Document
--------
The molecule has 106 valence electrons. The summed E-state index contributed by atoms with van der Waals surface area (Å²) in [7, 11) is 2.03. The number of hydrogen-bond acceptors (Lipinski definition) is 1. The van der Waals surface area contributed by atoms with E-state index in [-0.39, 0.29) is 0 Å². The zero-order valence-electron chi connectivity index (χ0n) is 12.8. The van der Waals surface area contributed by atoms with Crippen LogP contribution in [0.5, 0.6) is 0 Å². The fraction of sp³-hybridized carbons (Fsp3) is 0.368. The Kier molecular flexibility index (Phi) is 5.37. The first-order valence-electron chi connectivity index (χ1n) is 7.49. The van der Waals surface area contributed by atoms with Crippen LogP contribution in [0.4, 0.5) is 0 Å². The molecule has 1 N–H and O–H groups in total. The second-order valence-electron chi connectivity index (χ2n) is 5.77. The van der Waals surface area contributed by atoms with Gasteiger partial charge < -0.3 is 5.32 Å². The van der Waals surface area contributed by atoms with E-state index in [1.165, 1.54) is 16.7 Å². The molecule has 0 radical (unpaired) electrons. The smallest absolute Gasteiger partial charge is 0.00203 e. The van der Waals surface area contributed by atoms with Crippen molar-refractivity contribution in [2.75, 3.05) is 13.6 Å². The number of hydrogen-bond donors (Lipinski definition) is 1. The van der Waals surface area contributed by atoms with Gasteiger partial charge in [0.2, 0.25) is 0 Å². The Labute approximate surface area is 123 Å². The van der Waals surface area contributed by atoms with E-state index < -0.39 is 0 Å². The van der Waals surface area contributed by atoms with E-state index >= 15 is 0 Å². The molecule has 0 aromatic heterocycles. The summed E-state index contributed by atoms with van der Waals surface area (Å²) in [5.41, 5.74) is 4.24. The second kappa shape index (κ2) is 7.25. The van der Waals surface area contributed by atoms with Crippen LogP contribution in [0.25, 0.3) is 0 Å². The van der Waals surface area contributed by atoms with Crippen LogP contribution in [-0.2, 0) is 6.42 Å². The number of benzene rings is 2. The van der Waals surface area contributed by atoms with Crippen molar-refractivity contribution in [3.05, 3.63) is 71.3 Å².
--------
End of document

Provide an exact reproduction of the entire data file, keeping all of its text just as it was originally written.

The molecule has 106 valence electrons. The summed E-state index contributed by atoms with van der Waals surface area (Å²) in [7, 11) is 2.03. The number of hydrogen-bond acceptors (Lipinski definition) is 1. The van der Waals surface area contributed by atoms with E-state index in [-0.39, 0.29) is 0 Å². The zero-order valence-electron chi connectivity index (χ0n) is 12.8. The van der Waals surface area contributed by atoms with Crippen LogP contribution in [0.5, 0.6) is 0 Å². The fraction of sp³-hybridized carbons (Fsp3) is 0.368. The Kier molecular flexibility index (Phi) is 5.37. The first-order valence-electron chi connectivity index (χ1n) is 7.49. The van der Waals surface area contributed by atoms with Crippen LogP contribution in [0.4, 0.5) is 0 Å². The molecule has 1 N–H and O–H groups in total. The second-order valence-electron chi connectivity index (χ2n) is 5.77. The van der Waals surface area contributed by atoms with Gasteiger partial charge < -0.3 is 5.32 Å². The van der Waals surface area contributed by atoms with E-state index in [1.165, 1.54) is 16.7 Å². The molecule has 0 radical (unpaired) electrons. The smallest absolute Gasteiger partial charge is 0.00203 e. The van der Waals surface area contributed by atoms with Crippen molar-refractivity contribution in [2.75, 3.05) is 13.6 Å². The number of hydrogen-bond donors (Lipinski definition) is 1. The van der Waals surface area contributed by atoms with Gasteiger partial charge in [0.2, 0.25) is 0 Å². The Labute approximate surface area is 123 Å². The van der Waals surface area contributed by atoms with E-state index < -0.39 is 0 Å². The van der Waals surface area contributed by atoms with E-state index >= 15 is 0 Å². The molecule has 0 aromatic heterocycles. The summed E-state index contributed by atoms with van der Waals surface area (Å²) in [5.41, 5.74) is 4.24. The second kappa shape index (κ2) is 7.25. The van der Waals surface area contributed by atoms with Crippen LogP contribution in [0.25, 0.3) is 0 Å². The van der Waals surface area contributed by atoms with Crippen LogP contribution in [-0.2, 0) is 6.42 Å². The number of benzene rings is 2. The van der Waals surface area contributed by atoms with Crippen molar-refractivity contribution in [3.05, 3.63) is 71.3 Å².